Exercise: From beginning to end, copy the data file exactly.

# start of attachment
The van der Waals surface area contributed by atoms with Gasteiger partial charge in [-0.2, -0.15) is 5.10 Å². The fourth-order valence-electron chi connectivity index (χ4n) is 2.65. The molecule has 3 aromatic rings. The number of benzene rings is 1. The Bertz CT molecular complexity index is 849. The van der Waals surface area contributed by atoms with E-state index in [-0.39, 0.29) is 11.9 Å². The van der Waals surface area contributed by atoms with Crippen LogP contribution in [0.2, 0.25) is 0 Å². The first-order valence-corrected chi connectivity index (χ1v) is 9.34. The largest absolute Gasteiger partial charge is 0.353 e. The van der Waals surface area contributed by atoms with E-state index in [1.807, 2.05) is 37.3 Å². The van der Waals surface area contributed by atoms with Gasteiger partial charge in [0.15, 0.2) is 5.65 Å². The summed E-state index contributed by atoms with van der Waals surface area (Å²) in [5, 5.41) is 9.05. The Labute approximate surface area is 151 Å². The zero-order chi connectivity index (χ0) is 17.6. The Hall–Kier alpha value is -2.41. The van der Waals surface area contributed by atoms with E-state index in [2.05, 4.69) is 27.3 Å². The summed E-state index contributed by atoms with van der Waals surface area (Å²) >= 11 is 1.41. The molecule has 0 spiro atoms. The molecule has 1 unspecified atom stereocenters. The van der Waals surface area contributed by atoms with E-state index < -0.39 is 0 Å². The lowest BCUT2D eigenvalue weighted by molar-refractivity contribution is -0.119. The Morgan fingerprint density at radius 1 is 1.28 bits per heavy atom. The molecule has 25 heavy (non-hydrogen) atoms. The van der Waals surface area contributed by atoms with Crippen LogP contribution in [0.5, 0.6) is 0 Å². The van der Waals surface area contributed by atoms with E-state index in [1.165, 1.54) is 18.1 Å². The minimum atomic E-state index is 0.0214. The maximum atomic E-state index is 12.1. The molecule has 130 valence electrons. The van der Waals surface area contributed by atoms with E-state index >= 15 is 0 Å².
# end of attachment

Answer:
The van der Waals surface area contributed by atoms with Gasteiger partial charge in [-0.2, -0.15) is 5.10 Å². The fourth-order valence-electron chi connectivity index (χ4n) is 2.65. The molecule has 3 aromatic rings. The number of benzene rings is 1. The Bertz CT molecular complexity index is 849. The van der Waals surface area contributed by atoms with E-state index in [-0.39, 0.29) is 11.9 Å². The van der Waals surface area contributed by atoms with Crippen LogP contribution in [0.2, 0.25) is 0 Å². The first-order valence-corrected chi connectivity index (χ1v) is 9.34. The largest absolute Gasteiger partial charge is 0.353 e. The van der Waals surface area contributed by atoms with E-state index in [1.807, 2.05) is 37.3 Å². The van der Waals surface area contributed by atoms with Gasteiger partial charge in [0.15, 0.2) is 5.65 Å². The summed E-state index contributed by atoms with van der Waals surface area (Å²) in [5, 5.41) is 9.05. The Labute approximate surface area is 151 Å². The zero-order chi connectivity index (χ0) is 17.6. The Hall–Kier alpha value is -2.41. The van der Waals surface area contributed by atoms with E-state index in [2.05, 4.69) is 27.3 Å². The summed E-state index contributed by atoms with van der Waals surface area (Å²) >= 11 is 1.41. The molecule has 0 spiro atoms. The molecule has 1 unspecified atom stereocenters. The van der Waals surface area contributed by atoms with E-state index < -0.39 is 0 Å². The lowest BCUT2D eigenvalue weighted by molar-refractivity contribution is -0.119. The Morgan fingerprint density at radius 1 is 1.28 bits per heavy atom. The molecule has 25 heavy (non-hydrogen) atoms. The van der Waals surface area contributed by atoms with Crippen LogP contribution in [0.5, 0.6) is 0 Å². The van der Waals surface area contributed by atoms with E-state index in [1.165, 1.54) is 18.1 Å². The minimum atomic E-state index is 0.0214. The maximum atomic E-state index is 12.1. The molecule has 130 valence electrons. The van der Waals surface area contributed by atoms with E-state index >= 15 is 0 Å².